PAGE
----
Each year, Yosemite does various mechanical treatment projects around park communities to help reduce hazardous fuels near homes and offices. This is done to help create defensible space around structures in the event of an unwanted fire.
This process—known as mechanical thinning—is one tool used by the National Park Service to reduce heavy accumulation of fuels and, ultimately, help prevent larger fires by removing "ladder fuels" that carry fire from the forest floor into the canopy of mature, overstory trees. In turn, this helps preserve natural and cultural resources and provide for public and firefighter safety. These projects also serve to protect park and community structures from larger fires.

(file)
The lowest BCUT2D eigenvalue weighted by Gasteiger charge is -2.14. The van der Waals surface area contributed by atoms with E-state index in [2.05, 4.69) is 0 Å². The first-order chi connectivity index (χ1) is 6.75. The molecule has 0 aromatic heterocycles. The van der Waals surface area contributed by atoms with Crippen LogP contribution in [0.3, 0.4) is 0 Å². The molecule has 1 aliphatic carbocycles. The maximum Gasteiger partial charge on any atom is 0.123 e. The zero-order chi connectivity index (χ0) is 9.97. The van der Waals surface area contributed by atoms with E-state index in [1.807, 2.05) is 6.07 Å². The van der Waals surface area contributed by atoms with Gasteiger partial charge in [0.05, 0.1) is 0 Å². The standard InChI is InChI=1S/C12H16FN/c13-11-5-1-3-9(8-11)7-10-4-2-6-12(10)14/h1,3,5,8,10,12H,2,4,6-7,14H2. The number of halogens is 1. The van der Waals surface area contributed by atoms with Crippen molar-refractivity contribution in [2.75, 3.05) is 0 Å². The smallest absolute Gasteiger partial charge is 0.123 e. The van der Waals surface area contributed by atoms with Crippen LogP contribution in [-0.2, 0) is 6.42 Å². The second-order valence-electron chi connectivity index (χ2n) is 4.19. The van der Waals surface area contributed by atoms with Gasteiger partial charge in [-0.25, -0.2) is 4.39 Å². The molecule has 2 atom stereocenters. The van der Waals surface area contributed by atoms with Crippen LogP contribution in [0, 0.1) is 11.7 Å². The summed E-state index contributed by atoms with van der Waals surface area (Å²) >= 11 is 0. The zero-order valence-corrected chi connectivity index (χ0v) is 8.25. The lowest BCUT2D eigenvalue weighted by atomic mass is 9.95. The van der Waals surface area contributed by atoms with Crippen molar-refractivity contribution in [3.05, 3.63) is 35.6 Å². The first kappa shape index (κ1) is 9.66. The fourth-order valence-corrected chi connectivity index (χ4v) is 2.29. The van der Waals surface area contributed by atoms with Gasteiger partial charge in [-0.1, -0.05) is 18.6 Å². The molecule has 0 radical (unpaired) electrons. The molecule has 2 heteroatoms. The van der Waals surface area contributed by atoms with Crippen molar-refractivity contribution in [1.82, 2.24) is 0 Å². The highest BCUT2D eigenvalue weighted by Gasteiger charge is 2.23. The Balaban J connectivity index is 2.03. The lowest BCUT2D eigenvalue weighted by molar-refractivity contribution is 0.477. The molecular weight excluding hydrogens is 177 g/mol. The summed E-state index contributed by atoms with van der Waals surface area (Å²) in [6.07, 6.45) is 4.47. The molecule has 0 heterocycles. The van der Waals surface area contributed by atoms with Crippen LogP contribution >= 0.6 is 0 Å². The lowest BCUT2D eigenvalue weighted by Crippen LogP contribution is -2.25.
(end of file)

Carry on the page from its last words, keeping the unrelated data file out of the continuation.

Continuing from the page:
Did You Know?
In Yosemite Valley, dropping over 594-foot Nevada Fall and then 317-foot Vernal Fall, the Merced River creates what is known as the “Giant Staircase.” Such exemplary stair-step river morphology is characterized by a large variability in river movement and flow, from quiet pools to the dramatic drops of the waterfalls themselves.